Squids are molluscs from cephalopoda, with a body (mantle) where they have all their organs. In the extreme of the body they have their eyes, mouth and several arms, being 8 arms and 2 tentacles in the case of squids. Squids are widespread in the world, with 290 species, from which about 30–40 species have substantial commercial importance.
The raw materials used to make CalaMarine® are derivatives from the food production of three species of squid. These three species are:
- Todarodes pacificus (Japanese Flying Squid)
- Illex Argentinus (Argentine Shortfin Squid)
- Dosidicus gigas (Humboldt Squid or Jumbo flying squid)
These three species of squid exceeded in 2014 and 2015 a yearly catch of 2 million tons. The largest part of this catch is used to make calamari rings and fillets for many of the major food markets in the world. However, the arms also have a high commercial value and other kind of products such as dried and fermented squid can be found. Squids are considered a delicacy throughout Asia, Europe and North and South America and the demand is increasing.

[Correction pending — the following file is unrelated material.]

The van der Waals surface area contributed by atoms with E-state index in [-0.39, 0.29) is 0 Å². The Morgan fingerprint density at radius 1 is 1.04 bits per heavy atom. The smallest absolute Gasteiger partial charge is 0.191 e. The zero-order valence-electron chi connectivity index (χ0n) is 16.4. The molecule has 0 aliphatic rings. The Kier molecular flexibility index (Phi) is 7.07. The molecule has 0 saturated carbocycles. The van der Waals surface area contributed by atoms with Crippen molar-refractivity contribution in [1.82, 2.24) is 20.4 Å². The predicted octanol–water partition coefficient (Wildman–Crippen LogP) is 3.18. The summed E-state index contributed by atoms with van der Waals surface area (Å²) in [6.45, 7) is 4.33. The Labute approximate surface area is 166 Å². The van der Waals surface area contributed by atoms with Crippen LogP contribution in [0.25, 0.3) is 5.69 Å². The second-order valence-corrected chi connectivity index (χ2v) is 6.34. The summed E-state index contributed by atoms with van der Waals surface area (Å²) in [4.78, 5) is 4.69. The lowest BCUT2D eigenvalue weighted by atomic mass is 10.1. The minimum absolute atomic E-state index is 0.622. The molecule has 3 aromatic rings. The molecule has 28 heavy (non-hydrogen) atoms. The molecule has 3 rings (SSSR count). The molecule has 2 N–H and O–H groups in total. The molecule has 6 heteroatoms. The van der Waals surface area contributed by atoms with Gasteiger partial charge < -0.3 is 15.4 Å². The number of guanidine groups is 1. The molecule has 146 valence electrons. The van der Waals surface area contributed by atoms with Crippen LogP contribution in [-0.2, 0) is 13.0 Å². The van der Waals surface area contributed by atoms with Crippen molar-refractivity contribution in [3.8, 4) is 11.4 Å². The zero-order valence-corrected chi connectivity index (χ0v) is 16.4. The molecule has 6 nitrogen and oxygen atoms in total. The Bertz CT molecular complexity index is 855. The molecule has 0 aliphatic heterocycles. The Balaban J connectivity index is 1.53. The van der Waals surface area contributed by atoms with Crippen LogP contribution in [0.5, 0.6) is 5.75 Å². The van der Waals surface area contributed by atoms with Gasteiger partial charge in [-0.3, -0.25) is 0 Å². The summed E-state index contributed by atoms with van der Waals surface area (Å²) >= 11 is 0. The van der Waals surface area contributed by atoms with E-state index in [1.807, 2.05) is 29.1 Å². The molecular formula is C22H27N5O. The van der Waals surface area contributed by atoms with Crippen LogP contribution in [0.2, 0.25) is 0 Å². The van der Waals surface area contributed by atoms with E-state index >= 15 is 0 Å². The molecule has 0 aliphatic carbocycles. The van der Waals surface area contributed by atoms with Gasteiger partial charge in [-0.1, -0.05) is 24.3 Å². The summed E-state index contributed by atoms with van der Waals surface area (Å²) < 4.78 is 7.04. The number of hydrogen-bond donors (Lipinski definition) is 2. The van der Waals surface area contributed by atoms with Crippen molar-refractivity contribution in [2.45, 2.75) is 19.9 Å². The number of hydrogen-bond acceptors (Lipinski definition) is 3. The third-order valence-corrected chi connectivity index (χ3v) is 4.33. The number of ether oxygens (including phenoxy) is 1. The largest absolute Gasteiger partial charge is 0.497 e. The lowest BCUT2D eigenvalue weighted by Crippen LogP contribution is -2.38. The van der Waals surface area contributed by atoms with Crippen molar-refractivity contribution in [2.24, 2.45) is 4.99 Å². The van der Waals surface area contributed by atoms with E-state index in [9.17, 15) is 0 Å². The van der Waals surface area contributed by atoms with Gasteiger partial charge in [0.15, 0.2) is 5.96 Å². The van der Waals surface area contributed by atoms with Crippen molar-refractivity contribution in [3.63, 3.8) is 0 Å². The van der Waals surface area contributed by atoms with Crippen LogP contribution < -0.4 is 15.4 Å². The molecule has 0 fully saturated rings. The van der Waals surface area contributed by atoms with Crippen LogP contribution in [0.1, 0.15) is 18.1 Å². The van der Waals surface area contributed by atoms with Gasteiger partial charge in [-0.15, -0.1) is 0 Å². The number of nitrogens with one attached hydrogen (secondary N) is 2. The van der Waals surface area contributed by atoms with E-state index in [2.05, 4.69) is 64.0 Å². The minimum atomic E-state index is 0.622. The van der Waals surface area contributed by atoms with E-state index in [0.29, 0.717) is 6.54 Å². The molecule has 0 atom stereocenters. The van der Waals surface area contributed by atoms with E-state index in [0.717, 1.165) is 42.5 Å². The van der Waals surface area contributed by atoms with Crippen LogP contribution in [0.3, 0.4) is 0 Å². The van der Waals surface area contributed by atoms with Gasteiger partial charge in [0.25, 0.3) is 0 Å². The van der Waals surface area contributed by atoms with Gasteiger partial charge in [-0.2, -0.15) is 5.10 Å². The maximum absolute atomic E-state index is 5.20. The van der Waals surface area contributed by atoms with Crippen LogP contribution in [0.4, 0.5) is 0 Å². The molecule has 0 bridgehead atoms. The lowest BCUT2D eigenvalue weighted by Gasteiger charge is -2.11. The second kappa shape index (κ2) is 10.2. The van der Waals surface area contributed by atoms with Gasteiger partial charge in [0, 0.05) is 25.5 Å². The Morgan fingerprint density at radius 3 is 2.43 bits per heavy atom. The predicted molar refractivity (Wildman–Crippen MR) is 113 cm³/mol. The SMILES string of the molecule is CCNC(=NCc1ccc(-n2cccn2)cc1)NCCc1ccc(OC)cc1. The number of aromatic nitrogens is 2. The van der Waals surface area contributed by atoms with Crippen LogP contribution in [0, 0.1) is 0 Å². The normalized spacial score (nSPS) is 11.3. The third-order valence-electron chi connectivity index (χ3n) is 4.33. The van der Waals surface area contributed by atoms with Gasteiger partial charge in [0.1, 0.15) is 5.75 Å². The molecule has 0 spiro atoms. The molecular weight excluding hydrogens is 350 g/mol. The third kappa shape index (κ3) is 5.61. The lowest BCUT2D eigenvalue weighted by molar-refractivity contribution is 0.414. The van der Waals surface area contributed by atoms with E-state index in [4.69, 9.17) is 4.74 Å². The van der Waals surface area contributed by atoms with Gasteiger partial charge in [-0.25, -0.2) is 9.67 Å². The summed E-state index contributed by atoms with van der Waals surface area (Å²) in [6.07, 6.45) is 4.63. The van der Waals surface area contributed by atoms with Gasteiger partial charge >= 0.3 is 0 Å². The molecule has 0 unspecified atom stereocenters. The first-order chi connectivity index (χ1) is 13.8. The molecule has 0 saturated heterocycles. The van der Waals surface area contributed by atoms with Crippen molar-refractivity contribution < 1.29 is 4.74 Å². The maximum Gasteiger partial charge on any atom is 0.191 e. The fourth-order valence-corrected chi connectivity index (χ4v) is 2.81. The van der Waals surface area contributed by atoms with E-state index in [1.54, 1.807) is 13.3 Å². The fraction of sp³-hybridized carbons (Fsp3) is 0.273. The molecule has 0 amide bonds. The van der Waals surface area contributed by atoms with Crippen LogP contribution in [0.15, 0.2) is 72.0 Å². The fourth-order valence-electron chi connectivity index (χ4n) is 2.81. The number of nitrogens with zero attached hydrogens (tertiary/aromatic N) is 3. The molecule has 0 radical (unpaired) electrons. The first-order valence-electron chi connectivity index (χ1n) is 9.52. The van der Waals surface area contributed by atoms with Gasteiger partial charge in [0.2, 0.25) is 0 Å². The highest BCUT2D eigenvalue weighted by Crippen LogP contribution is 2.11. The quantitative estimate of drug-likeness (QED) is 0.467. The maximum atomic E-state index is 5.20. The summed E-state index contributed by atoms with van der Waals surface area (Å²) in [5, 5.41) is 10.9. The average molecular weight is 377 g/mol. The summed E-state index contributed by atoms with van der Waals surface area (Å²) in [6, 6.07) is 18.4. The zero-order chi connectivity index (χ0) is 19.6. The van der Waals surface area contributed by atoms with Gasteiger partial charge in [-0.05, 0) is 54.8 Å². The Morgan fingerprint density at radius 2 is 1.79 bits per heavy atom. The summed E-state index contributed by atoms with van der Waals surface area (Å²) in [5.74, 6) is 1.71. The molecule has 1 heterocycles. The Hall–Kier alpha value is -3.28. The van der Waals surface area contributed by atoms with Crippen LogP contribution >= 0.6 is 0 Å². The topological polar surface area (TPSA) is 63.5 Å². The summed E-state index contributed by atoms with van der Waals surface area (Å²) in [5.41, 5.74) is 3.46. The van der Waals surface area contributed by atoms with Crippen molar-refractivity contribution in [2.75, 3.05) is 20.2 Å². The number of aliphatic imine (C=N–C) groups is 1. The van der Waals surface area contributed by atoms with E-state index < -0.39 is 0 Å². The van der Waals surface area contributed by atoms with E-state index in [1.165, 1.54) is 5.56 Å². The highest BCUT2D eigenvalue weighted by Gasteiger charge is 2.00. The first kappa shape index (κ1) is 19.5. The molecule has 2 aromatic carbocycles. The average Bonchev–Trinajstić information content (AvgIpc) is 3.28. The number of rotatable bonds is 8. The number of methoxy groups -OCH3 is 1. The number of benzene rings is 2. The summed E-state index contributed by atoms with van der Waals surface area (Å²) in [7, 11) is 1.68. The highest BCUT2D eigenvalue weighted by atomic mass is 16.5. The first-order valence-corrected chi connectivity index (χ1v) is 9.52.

Squids live an average of 1 year, with a maximum lifespan of less than 450 days. With such a short life, they grow fast and reach reproductive age quickly, generally when they have 40% of the maximum mantle length. This can take 2-3 months for males and 4-6 months for females. Normally they are able to lay 200 000 eggs and then they usually die after spawning.
Squids live in depths from 0 to 800 m depending on the species. For eating, they grab their preys with 2 of their 10 strong arms and quickly take them into their mouth, where they eat them alive using their powerful beak. They eat crustaceans, fish, gastropods, among other species, including episodes of cannibalism in some cases. Their diet is very flexible, which makes them animals with high adaptability. They are hunters and preys at the same time and besides this, they show signs of intelligence much more superior to other invertebrates. Other smart strategies of survival include the use of ink to escape from predators.
Squids are very voracious but their growth rate is very fast and under some conditions they can use 50% of the weight of food they take to increase their size. This size can vary a lot depending on the species. Todarodes pacificus has a maximum of 50 cm and 0,5 kg; Illex Argentinus 40 cm and Dosidicus gigas can reach a length of 1,5 m, being the mantle 50-80 cm. However, there have been reported squid species of several meters of length, which are the basis of the legendary kraken, but these species live in very deep waters and don’t have commercial value.
Food and Agriculture Organization of the United Nations (FAO).